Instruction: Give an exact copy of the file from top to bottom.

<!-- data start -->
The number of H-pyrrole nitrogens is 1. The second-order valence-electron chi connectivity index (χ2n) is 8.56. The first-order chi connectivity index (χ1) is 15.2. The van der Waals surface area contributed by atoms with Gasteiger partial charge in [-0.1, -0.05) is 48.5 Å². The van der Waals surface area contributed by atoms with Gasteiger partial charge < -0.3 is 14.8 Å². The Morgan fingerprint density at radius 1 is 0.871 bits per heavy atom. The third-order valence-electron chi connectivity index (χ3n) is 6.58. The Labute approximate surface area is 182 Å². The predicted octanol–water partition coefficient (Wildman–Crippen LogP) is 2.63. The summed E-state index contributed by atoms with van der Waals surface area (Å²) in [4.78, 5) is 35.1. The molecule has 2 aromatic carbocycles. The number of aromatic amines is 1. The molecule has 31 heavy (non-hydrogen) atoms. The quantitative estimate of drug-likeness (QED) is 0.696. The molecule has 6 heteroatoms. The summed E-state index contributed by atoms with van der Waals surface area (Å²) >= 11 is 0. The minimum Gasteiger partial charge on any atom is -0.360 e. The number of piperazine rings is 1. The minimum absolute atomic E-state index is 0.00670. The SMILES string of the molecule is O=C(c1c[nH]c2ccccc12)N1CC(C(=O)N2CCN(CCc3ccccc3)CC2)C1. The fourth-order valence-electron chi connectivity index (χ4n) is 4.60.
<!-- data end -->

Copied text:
The number of H-pyrrole nitrogens is 1. The second-order valence-electron chi connectivity index (χ2n) is 8.56. The first-order chi connectivity index (χ1) is 15.2. The van der Waals surface area contributed by atoms with Gasteiger partial charge in [-0.1, -0.05) is 48.5 Å². The van der Waals surface area contributed by atoms with Gasteiger partial charge < -0.3 is 14.8 Å². The Morgan fingerprint density at radius 1 is 0.871 bits per heavy atom. The third-order valence-electron chi connectivity index (χ3n) is 6.58. The Labute approximate surface area is 182 Å². The predicted octanol–water partition coefficient (Wildman–Crippen LogP) is 2.63. The summed E-state index contributed by atoms with van der Waals surface area (Å²) in [4.78, 5) is 35.1. The molecule has 2 aromatic carbocycles. The number of aromatic amines is 1. The molecule has 31 heavy (non-hydrogen) atoms. The quantitative estimate of drug-likeness (QED) is 0.696. The molecule has 6 heteroatoms. The summed E-state index contributed by atoms with van der Waals surface area (Å²) >= 11 is 0. The minimum Gasteiger partial charge on any atom is -0.360 e. The number of piperazine rings is 1. The minimum absolute atomic E-state index is 0.00670. The SMILES string of the molecule is O=C(c1c[nH]c2ccccc12)N1CC(C(=O)N2CCN(CCc3ccccc3)CC2)C1. The fourth-order valence-electron chi connectivity index (χ4n) is 4.60.